LEXINGTON, Ky. (June 4, 2012) -- Dr. Rinskje de Leeuw, associate professor and chief of the Division of Orofacial Pain and the director of graduate studies in the University of Kentucky College of Dentistry, has been named a 2012-2013 Fellow by the Hedwig van Ameringen Executive Leadership in Academic Medicine (ELAM) Program for Women at Drexel University College of Medicine.
This is the 18th incoming class for the program dedicated to preparing senior women faculty for positions of leadership at academic health centers, where they can ultimately play a role in academic health organizations becoming more inclusive of different perspectives and responsive to societal needs and expectations.
ELAM also aims to increase the diversity of women in leadership positions, and to continue to
expand its reach beyond the U.S. ELAM welcomed women from Canada in years past and extended to Europe for the first time in 2010, with a Fellow from the U.K. This year marks another first for the program, as it welcomes a fellow from a new country – Saudi Arabia. “The diversity of this class is evident in the inclusion of women from outside our national borders, various backgrounds and experiences, and from 48 different institutions, four of which are new to ELAM,” said Dr. Diane Magrane, director of Drexel’s International Center for Executive Leadership in Academics, which hosts the ELAM program.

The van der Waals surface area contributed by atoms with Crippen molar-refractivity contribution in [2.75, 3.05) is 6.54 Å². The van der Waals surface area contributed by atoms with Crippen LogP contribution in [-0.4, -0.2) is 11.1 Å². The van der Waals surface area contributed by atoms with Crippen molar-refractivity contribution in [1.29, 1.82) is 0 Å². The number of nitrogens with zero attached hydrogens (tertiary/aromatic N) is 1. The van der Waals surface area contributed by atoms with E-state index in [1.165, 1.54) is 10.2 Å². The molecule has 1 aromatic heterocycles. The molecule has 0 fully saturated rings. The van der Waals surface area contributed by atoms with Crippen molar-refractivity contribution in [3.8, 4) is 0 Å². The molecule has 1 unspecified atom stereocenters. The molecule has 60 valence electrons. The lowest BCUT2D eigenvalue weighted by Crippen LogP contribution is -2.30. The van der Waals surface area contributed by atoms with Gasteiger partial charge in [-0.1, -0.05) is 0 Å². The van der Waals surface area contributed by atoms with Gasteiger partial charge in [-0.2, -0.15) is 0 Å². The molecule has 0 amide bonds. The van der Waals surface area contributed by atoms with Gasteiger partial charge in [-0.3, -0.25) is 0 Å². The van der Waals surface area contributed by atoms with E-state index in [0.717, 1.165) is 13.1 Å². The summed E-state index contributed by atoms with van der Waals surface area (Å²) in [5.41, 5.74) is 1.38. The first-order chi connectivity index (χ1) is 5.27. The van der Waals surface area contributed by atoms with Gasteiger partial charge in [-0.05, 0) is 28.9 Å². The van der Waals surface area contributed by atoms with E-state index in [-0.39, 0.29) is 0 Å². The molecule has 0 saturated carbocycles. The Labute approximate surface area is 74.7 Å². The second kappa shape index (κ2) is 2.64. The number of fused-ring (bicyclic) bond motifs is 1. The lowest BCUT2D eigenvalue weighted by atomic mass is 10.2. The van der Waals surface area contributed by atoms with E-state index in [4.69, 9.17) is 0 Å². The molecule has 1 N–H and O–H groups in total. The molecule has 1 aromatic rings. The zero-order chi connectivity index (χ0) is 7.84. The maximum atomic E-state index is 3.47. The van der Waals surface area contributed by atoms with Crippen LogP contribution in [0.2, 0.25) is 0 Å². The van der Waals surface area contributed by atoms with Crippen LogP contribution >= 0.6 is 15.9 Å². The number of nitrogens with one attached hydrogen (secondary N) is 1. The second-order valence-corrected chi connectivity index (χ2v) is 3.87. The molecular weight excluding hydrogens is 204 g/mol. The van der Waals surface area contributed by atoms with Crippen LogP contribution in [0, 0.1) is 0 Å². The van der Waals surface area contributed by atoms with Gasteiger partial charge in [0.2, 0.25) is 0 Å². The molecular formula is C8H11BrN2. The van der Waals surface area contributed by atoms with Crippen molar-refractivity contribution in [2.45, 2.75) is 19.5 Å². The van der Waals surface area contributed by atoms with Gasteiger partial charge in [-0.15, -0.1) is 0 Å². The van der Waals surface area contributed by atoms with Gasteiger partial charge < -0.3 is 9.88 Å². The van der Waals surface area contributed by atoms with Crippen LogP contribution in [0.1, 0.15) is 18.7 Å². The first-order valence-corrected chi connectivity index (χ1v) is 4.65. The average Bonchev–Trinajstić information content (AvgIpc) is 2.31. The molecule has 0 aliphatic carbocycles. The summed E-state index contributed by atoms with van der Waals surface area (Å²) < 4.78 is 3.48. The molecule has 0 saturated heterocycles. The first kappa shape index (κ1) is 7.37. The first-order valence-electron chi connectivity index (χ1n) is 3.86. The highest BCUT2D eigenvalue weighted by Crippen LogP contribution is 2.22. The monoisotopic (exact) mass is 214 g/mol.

In order to be accepted into the program, each Fellow must be nominated and supported by the dean or other senior official of her institution. ELAM continues to cultivate strong partnerships with participating institutions throughout the year-long fellowship. One aspect of this relationship is the curricular requirement to conduct an Institutional Action Project, developed in collaboration with the Fellows’ dean or other senior official. These action projects are designed to address an institutional or departmental need or priority.
“We are extremely excited to see the impact these women will have on their institutions as they work through the ELAM curriculum and develop their action projects,” said Magrane. “The projects the Fellows conduct not only help them understand the challenges facing academic health centers and the skills a leader must possess to address these challenges, but also often result in concrete changes at their institutions.”
The work for this incoming class began in May with online assignments and community building activities that continue through the end of the program in April 2013. Fellows begin the first of three week-long, in-residence sessions when they meet for the first time at the ACE Conference Center in Lafayette Hill, Penn., on Sept. 8, 2012.